We love our iPhones. Its useful in accessing email, finances, social media, and a multitude of medical apps. The only downside of the frequent usage is the battery tends to be drained near the end of the day. This is easily fixed with a simple plug-in to the wall outlet and a few hours later, BOOM, fully charged.
Doctors are like iPhones. Today, it feels like there are a lot of half-charged or quarter-charged physicians. According to an article in Amednews.com:
Nearly half of physicians struggle with burnout. High rates of exhaustion and depersonalization are driving many to consider leaving practice, which would exacerbate doctor shortages and affect patient care.
When I think of burnout, I think of a person who needs to get recharged. It's almost as simple as plugging an iPhone into the socket, except the greatest challenge is to give the adequate time necessary to re-charge.
Now imagine a world where anytime you went to plug in your iPhone someone came up to you and slapped your charger out of your hands, accusing your iPhone of being selfish or lazy.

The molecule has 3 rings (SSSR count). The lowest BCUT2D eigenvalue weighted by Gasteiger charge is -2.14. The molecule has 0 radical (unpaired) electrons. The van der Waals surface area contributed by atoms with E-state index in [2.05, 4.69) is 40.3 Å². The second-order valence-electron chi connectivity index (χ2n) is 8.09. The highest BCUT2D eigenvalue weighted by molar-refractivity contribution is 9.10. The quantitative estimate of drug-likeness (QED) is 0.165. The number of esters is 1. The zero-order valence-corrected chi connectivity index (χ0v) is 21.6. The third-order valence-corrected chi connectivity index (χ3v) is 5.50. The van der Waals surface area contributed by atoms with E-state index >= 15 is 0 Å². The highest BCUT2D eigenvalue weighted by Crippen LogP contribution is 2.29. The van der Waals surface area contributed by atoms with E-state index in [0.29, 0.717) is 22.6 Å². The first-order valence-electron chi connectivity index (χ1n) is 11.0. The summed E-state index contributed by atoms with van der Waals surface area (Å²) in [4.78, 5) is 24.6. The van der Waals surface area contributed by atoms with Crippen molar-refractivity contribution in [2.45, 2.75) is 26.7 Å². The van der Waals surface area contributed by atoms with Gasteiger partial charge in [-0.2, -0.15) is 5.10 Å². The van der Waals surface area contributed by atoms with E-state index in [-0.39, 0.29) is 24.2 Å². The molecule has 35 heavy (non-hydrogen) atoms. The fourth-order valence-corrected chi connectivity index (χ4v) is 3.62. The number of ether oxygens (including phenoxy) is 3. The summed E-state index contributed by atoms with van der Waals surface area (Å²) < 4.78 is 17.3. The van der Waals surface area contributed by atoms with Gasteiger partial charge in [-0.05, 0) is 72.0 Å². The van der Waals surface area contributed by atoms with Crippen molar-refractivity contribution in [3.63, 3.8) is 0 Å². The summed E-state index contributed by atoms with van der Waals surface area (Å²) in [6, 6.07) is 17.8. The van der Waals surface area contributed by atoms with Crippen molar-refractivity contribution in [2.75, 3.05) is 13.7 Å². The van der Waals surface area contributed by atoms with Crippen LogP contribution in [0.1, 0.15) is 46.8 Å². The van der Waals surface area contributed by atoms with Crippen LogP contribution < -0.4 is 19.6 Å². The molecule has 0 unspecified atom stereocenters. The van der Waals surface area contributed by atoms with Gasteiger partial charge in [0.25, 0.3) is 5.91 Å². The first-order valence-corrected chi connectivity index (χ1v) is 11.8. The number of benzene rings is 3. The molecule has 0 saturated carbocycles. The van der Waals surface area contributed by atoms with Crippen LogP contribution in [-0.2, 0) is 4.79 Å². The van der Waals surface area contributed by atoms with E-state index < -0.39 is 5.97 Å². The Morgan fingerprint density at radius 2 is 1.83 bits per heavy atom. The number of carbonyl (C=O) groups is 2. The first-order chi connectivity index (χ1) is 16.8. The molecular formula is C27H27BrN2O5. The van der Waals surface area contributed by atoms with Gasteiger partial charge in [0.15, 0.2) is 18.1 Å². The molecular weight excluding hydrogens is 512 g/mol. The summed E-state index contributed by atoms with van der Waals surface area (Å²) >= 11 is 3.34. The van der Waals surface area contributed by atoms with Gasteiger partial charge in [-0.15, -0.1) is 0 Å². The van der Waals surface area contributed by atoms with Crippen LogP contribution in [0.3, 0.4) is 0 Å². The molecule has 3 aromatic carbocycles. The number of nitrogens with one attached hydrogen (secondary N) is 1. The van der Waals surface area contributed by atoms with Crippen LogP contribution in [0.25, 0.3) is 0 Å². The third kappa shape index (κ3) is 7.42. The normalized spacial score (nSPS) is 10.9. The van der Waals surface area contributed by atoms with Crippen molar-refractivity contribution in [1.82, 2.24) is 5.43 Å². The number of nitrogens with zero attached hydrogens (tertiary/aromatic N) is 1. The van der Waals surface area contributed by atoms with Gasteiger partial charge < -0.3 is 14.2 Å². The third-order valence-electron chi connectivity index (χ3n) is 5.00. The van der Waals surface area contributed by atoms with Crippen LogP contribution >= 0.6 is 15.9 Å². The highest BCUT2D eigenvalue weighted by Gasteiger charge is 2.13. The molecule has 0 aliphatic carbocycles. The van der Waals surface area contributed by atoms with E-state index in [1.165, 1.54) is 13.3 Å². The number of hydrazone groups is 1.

Well you don’t need to imagine it. While there is no stigma for an iPhone for being plugged in the wall, we consciously or unconsciously find ourselves feeling shamed for taking a break amidst a busy shift. Or whispers turn to gossip when someone takes a sick day.
Comparing us to iPhones, it would make sense to prize a physician who is energized, present, healthy, balanced, and fully using their medical skills. Although we say we favor this type of physician, our medical culture speak otherwise. The current fleet of zombie-like, preoccupied physicians is evidence of this. If we really wanted what we say we do, we would support our colleagues in recharging their batteries.
Instead we expect increased patient satisfaction, higher RVUs, better technical skills while not supporting the rejuvenation of the physician to be able to accomplish this. How absurd would it be to demand our iPhones to work perfectly the next day, but refuse to plug it in overnight? Yet that is exactly what we do with ourselves and our colleagues.
Humans are way more complex and unique than a simple iPhone. So for some people, the time to recharge may take a few days. For others, a few weeks to months to years. Furthermore, some people may benefit greatly when they remove some of the apps (or activities) that deplete their energy the fastest.
What could we do if we were ALL fully charged?